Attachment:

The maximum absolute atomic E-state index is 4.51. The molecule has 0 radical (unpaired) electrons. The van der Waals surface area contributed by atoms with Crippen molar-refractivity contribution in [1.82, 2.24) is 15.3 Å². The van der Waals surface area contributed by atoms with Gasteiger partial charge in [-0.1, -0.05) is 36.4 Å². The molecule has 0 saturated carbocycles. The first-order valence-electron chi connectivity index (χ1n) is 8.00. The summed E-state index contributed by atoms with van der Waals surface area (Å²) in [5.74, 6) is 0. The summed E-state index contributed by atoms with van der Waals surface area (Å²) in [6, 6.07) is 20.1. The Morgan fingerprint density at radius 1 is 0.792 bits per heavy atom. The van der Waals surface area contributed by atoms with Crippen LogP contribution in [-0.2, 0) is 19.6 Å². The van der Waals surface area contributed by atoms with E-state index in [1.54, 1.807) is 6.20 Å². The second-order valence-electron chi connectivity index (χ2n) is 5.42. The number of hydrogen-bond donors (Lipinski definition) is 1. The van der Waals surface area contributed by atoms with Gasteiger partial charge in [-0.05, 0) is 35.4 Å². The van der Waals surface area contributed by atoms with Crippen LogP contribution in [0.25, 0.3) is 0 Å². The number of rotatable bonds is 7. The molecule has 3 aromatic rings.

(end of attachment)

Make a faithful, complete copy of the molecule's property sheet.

The maximum absolute atomic E-state index is 4.51. The molecule has 0 radical (unpaired) electrons. The van der Waals surface area contributed by atoms with Crippen molar-refractivity contribution in [1.82, 2.24) is 15.3 Å². The van der Waals surface area contributed by atoms with Gasteiger partial charge in [-0.1, -0.05) is 36.4 Å². The molecule has 0 saturated carbocycles. The first-order valence-electron chi connectivity index (χ1n) is 8.00. The summed E-state index contributed by atoms with van der Waals surface area (Å²) in [5.74, 6) is 0. The summed E-state index contributed by atoms with van der Waals surface area (Å²) in [6, 6.07) is 20.1. The Morgan fingerprint density at radius 1 is 0.792 bits per heavy atom. The van der Waals surface area contributed by atoms with Crippen LogP contribution in [-0.2, 0) is 19.6 Å². The van der Waals surface area contributed by atoms with E-state index in [1.54, 1.807) is 6.20 Å². The second-order valence-electron chi connectivity index (χ2n) is 5.42. The number of hydrogen-bond donors (Lipinski definition) is 1. The van der Waals surface area contributed by atoms with Gasteiger partial charge in [-0.05, 0) is 35.4 Å². The van der Waals surface area contributed by atoms with Crippen LogP contribution in [0.25, 0.3) is 0 Å². The number of rotatable bonds is 7. The molecule has 3 aromatic rings.